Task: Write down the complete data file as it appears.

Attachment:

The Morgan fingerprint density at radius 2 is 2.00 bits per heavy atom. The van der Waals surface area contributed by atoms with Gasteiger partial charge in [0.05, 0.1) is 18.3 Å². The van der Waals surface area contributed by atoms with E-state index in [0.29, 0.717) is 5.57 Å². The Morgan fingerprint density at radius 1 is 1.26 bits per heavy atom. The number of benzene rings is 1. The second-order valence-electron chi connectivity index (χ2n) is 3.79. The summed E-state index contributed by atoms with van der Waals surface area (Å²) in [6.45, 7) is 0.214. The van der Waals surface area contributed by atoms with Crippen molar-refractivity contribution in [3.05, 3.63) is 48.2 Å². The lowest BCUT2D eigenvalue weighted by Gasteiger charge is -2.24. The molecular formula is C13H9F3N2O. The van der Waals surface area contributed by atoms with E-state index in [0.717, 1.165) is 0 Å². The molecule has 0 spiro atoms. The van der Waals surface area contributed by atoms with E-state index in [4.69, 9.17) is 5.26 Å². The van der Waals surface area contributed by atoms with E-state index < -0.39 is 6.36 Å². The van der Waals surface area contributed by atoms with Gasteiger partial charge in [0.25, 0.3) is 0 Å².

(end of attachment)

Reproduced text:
The Morgan fingerprint density at radius 2 is 2.00 bits per heavy atom. The van der Waals surface area contributed by atoms with Gasteiger partial charge in [0.05, 0.1) is 18.3 Å². The van der Waals surface area contributed by atoms with E-state index in [0.29, 0.717) is 5.57 Å². The Morgan fingerprint density at radius 1 is 1.26 bits per heavy atom. The number of benzene rings is 1. The second-order valence-electron chi connectivity index (χ2n) is 3.79. The summed E-state index contributed by atoms with van der Waals surface area (Å²) in [6.45, 7) is 0.214. The van der Waals surface area contributed by atoms with Crippen molar-refractivity contribution in [3.05, 3.63) is 48.2 Å². The lowest BCUT2D eigenvalue weighted by Gasteiger charge is -2.24. The molecular formula is C13H9F3N2O. The van der Waals surface area contributed by atoms with E-state index in [0.717, 1.165) is 0 Å². The molecule has 0 spiro atoms. The van der Waals surface area contributed by atoms with E-state index in [4.69, 9.17) is 5.26 Å². The van der Waals surface area contributed by atoms with E-state index < -0.39 is 6.36 Å². The van der Waals surface area contributed by atoms with Gasteiger partial charge in [0.25, 0.3) is 0 Å².